The surface of Saturn’s huge moon Titan has the consistency of soft, wet sand with a fragile crust on top, a new analysis of a nearly eight-year-old space probe landing suggests.
Image: This image is an artist’s impression of the descent and landing sequence followed by ESA’s Huygens probe that landed on Titan. The Jan. 14, 2005 landing was the culmination of a 22-year process of planning, organizing and cooperation between ESA and NASA. Credit: NASA/JPL/ESA
Researchers reconstructed the European Space Agency’s Huygens probe landing on Titan, which occurred in January 2005. They determined that Huygens bounced, slid and wobbled to a stop 10 seconds after first making contact with the moon.
The study — which incorporated data from Huygens’ instruments and results from computer simulations and a drop test with a model — found that the 400-pound (181-kilogram) probe made a dent 4.7 inches deep (12 centimeters) upon touching down.
“A spike in the acceleration data suggests that during the first wobble, the probe likely encountered a pebble protruding by around an inch from the surface of Titan, and may have even pushed it into the ground, suggesting that the surface had a consistency of soft, damp sand,” study lead author Stefan Schröder, of the Max Planck Institute for Solar System Research in Germany, said in a statement.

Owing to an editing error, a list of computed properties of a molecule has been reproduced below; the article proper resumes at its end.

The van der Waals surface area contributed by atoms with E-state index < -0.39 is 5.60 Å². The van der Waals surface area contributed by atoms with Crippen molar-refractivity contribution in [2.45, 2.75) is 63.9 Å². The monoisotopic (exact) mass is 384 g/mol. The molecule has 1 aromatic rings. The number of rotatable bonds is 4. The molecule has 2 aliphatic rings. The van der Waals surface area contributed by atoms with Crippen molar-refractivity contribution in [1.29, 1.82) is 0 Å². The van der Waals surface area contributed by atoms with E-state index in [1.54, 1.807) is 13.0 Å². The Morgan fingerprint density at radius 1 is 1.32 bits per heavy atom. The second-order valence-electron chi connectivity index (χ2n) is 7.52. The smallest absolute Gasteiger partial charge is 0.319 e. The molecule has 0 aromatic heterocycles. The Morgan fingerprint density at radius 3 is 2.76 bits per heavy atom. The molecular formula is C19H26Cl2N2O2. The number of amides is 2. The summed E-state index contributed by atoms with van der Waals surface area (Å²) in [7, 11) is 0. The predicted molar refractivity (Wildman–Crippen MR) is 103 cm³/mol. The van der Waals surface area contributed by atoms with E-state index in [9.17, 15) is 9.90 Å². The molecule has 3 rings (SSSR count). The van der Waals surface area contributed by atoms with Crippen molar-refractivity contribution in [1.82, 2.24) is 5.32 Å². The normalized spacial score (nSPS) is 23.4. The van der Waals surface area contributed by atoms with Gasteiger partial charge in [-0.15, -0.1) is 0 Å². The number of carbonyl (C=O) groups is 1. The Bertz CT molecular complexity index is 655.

This conclusion is broadly consistent with previous studies of the landing, which determined that Titan’s surface is likely quite soft. But the new analysis suggests that a sort of crust lies on top of the soft stuff.
“It is like snow that has been frozen on top,” said co-author Erich Karkoschka of the University of Arizona. “If you walk carefully, you can walk as on a solid surface, but if you step on the snow a little too hard, you break in very deeply.”
The fact that Huygens bounced and wobbled rather than simply “splatted” suggests that the moon’s surface was dry when it touched down, researchers said. This interpretation is bolstered by the dusty cloud the probe seems to have kicked up.
I know I’ve written my own posts on Cassini and the Huygens probe before, but this shit bears repeating: we landed a probe on motherfucking Titan, guys. And got pictures and data back. This is a thing we can do.